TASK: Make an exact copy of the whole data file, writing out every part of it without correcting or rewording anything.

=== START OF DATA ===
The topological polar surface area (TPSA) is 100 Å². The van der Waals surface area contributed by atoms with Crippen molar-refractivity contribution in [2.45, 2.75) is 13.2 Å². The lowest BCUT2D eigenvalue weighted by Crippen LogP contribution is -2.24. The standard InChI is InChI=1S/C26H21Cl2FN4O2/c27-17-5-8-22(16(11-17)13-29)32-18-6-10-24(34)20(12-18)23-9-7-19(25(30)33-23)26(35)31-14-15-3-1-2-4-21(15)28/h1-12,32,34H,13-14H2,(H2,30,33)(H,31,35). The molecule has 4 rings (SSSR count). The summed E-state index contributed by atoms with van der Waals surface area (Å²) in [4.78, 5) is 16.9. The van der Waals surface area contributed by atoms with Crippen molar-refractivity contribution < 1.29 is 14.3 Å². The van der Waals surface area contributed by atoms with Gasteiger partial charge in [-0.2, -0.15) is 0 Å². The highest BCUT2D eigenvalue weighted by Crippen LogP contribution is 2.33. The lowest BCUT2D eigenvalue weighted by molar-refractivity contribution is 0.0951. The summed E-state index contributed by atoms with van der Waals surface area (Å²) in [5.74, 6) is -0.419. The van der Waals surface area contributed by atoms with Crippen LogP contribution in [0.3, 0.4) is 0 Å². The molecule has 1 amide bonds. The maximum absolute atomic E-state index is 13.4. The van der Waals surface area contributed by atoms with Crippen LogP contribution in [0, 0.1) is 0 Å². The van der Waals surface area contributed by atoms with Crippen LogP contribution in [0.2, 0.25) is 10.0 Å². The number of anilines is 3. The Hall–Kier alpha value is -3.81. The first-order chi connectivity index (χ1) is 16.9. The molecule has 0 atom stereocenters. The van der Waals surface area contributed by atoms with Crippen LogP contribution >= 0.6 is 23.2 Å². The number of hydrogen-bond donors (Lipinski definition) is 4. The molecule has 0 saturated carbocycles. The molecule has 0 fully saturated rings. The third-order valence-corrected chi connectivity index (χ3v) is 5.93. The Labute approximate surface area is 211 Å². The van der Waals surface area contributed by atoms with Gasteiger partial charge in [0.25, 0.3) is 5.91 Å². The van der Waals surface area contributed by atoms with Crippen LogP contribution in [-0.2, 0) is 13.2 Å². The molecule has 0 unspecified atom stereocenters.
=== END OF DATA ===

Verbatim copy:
The topological polar surface area (TPSA) is 100 Å². The van der Waals surface area contributed by atoms with Crippen molar-refractivity contribution in [2.45, 2.75) is 13.2 Å². The lowest BCUT2D eigenvalue weighted by Crippen LogP contribution is -2.24. The standard InChI is InChI=1S/C26H21Cl2FN4O2/c27-17-5-8-22(16(11-17)13-29)32-18-6-10-24(34)20(12-18)23-9-7-19(25(30)33-23)26(35)31-14-15-3-1-2-4-21(15)28/h1-12,32,34H,13-14H2,(H2,30,33)(H,31,35). The molecule has 4 rings (SSSR count). The summed E-state index contributed by atoms with van der Waals surface area (Å²) in [4.78, 5) is 16.9. The van der Waals surface area contributed by atoms with Crippen molar-refractivity contribution < 1.29 is 14.3 Å². The van der Waals surface area contributed by atoms with Gasteiger partial charge in [-0.2, -0.15) is 0 Å². The highest BCUT2D eigenvalue weighted by Crippen LogP contribution is 2.33. The lowest BCUT2D eigenvalue weighted by molar-refractivity contribution is 0.0951. The summed E-state index contributed by atoms with van der Waals surface area (Å²) in [5.74, 6) is -0.419. The van der Waals surface area contributed by atoms with Crippen LogP contribution in [0.3, 0.4) is 0 Å². The molecule has 1 amide bonds. The maximum absolute atomic E-state index is 13.4. The van der Waals surface area contributed by atoms with Crippen LogP contribution in [0, 0.1) is 0 Å². The van der Waals surface area contributed by atoms with Crippen LogP contribution in [0.2, 0.25) is 10.0 Å². The number of anilines is 3. The Hall–Kier alpha value is -3.81. The first-order chi connectivity index (χ1) is 16.9. The molecule has 0 atom stereocenters. The van der Waals surface area contributed by atoms with Crippen LogP contribution >= 0.6 is 23.2 Å². The number of hydrogen-bond donors (Lipinski definition) is 4. The molecule has 0 saturated carbocycles. The molecule has 0 fully saturated rings. The third-order valence-corrected chi connectivity index (χ3v) is 5.93. The Labute approximate surface area is 211 Å². The van der Waals surface area contributed by atoms with Gasteiger partial charge in [0.25, 0.3) is 5.91 Å². The van der Waals surface area contributed by atoms with Crippen LogP contribution in [-0.2, 0) is 13.2 Å². The molecule has 0 unspecified atom stereocenters.